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By Mark Jones

Road Test Editor

Peugeot bakkie too slow to threaten Toyota Hilux and Ford Ranger

Despite its attractive styling, the Landtrek is let down by an uninspiring 1.9-litre turbodiesel engine.

The original Peugeot bakkie was known as the Lion of Africa. Well at least I think they were. I mean why let the truth get in the way of a good story?

Fast forward many years and here we are in 2022 driving the latest Lion on offer in the form of the Peugeot Landtrek, but now with a bit of a Chinese twist. How the world has changed!

The French and Peugeot part of the Landtrek is mostly good. And I said that when I got my first drive in one. The Peugeot bakkie has styling that is easy on the eye and attracted plenty attention. Plus a high level of spec with cameras front and back, and a ride quality that wasn’t too bad.

Peugeot got the styling right of the Landtrek.

Powering the Peugeot bakkie

There is no way to sugar coat this part of the Peugeot bakkie experience. But unfortunately for a top-of-the-range 4Action 4×4 offering that comes in at R669 600, it is horribly let down by its engine.

Manufactured by Chinese powertrain company, Kunming Yunnei, it produces 110 kW of power and 350 Nm of torque. But this lack of power is not completely to blame for everything.

ALSO READ: WATCH: Peugeot bakkie makes a comeback in Mzansi

The Peugeot bakkie sounds somewhat agricultural in this modern age of refinement, and there is turbo lag, lots, and lots of it. Mashing your foot into the carpet barely elicits a response from the powertrain. The Landtrek unfortunately inherits the title of the slowest car off the line that I have ever tested.

It needs a full 2.33 seconds to get to 20 km/h. That is a lot of time from the moment you decide to cross the road to the point you actually start to cross the road.

On the boil the Peugeot bakkie was not too bad, but get stuck below 2 000 rpm and you will take almost 14 seconds to get from 80 to 120 km/h.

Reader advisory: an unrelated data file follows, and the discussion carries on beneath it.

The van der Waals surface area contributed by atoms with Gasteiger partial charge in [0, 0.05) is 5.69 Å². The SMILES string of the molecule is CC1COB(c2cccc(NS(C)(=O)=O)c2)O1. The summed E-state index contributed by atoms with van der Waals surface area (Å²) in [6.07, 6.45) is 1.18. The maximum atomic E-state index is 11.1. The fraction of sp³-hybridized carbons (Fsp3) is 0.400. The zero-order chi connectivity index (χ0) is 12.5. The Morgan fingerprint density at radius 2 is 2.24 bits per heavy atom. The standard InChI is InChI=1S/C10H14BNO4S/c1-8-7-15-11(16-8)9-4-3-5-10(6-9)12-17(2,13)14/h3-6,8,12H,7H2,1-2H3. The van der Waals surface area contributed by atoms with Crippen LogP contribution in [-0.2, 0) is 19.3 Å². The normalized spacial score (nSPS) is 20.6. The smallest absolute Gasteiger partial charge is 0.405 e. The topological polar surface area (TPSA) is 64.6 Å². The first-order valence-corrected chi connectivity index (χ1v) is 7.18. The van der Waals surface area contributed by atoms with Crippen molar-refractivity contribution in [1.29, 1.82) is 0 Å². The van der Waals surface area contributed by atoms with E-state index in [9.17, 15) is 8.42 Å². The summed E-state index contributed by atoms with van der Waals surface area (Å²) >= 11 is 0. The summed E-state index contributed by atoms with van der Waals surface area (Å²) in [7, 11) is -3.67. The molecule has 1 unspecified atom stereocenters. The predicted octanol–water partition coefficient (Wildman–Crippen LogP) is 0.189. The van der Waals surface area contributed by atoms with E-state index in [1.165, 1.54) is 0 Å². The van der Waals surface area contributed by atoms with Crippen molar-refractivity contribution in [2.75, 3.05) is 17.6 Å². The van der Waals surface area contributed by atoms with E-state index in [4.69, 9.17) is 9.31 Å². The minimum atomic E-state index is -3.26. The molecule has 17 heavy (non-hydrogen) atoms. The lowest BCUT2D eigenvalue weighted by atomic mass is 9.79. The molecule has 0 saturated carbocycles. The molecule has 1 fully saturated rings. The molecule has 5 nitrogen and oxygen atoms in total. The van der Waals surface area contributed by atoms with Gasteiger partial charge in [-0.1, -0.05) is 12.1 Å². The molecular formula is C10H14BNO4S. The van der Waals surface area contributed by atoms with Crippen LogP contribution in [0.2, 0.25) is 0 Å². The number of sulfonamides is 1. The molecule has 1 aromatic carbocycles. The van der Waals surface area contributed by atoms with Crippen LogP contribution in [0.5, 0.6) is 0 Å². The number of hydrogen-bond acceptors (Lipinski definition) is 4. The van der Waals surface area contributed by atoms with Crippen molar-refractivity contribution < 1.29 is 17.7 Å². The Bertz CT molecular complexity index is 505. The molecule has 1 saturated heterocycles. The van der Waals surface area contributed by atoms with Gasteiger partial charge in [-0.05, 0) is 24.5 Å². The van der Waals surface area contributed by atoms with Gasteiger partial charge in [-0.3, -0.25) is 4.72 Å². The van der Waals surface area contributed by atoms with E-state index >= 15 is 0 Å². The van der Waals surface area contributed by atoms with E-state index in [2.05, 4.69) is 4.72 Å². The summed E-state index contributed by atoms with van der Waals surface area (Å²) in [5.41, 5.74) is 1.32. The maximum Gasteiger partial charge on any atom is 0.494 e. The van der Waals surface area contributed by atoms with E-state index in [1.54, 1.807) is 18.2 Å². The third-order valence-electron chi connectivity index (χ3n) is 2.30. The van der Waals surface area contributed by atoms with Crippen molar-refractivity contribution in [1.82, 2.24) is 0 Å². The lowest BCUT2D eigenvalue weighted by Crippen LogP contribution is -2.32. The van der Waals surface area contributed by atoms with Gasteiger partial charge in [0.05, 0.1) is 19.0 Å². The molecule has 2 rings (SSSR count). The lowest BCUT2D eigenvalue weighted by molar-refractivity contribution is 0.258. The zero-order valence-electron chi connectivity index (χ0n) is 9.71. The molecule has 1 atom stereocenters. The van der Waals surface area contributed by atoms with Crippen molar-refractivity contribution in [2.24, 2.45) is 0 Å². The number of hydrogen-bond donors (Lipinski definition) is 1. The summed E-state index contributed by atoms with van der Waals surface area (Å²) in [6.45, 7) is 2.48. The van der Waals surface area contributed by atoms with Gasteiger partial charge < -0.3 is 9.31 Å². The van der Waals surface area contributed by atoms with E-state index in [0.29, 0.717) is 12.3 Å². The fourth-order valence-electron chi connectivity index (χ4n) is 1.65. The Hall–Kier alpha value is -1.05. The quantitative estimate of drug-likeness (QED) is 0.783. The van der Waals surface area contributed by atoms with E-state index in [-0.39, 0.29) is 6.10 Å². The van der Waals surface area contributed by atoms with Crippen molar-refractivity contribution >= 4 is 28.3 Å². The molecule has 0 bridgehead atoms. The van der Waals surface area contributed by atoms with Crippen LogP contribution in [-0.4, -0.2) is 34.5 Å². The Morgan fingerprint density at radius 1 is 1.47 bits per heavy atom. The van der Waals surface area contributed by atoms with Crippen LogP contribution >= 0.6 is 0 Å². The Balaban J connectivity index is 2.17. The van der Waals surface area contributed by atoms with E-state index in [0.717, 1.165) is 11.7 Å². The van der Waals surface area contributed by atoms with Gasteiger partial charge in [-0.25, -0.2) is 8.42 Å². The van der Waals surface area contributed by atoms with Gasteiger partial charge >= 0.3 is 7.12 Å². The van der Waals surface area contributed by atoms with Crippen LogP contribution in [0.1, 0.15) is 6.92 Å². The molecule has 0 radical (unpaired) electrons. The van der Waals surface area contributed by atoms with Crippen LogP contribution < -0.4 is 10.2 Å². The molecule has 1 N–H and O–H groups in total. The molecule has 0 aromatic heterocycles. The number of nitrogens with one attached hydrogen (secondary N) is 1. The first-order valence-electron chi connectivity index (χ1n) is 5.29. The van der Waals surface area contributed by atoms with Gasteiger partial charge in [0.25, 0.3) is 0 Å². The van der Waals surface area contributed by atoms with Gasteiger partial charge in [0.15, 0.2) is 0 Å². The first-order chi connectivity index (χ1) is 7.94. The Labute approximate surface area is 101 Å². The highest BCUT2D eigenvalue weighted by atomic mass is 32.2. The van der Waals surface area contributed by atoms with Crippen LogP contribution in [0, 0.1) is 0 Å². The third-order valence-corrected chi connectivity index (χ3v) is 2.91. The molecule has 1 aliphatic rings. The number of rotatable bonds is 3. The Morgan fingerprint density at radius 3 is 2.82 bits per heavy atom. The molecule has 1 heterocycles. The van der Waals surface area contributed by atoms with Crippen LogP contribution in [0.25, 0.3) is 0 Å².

It took 16.39 seconds to reach 100 km/h from a standstill, making it over four seconds slower than the top offerings in the stables of the Toyota Hilux, Ford Ranger and Nissan Navara, models which all equipped with bigger and more powerful engines.

The Landtrek’s cabin is finished in typical Peugeot style.


I would hate to think what would happen if you had to try and tow three-plus tons. And I know owning a double cab is not all about how fast it is, but this lack of power and response mars what could be a much better Peugeot bakkie.

One day when the Chinese put some proper engines into their offerings, they could become a real threat to established bakkies like Toyota Hilux, Ford Ranger, Isuzu D-Max and Nissan Navara.

Road test data

Model: Peugeot Landtrek 4Action 4×4 Double Cab

Gearbox: 6-Speed Automatic Transmission

Engine: 1.9-litre Turbodiesel

Power: 110 kW @ 4 000 rpm

Torque: 350 Nm @ 1 800 – 3 800 rpm

Licensing Mass: 2 095 kg

Power to Weight: 53 kW / Tonne

Power to Capacity: 58 kW / Litre

0-100 km/h: 16.39 Seconds

1/4 Mile (402.34 m): 20.61 Seconds @ 110.47 km/h

1/2 Mile (804.68 m): 32.07 Seconds @ 132.77 km/h

1 Km (1000 m): 37.08 Seconds @ 139.21 km/h

60-100 km/h: 9.98 Seconds (in Drive Sport)

80-120 km/h: 13.65 Seconds (in Drive Sport)

60- 140 km/h: 29.56 Seconds (in Drive Sport)

Claimed Top Speed: 171 km/h

Fuel Consumption: 9.1 L/100 km Claimed (10.5 L Test Average)

Fuel Tank Size: 80 litres

Fuel Range: 879 km Claimed (762 km on Test)

CO2 Emissions: 239 g/km

Vehicle Odometer: 3 736 Km

Test Temperature: 21 Degrees

Tyres Size: 265/60 R18

Tyres Make: Goodyear Wrangler

Warranty: 5 Year/100 000 km

Service Plan: 5 Year/100 000 km

Priced From: R669 600

Test Date: 7 January 2022

For more information on the Peugeot Landtrek, click here.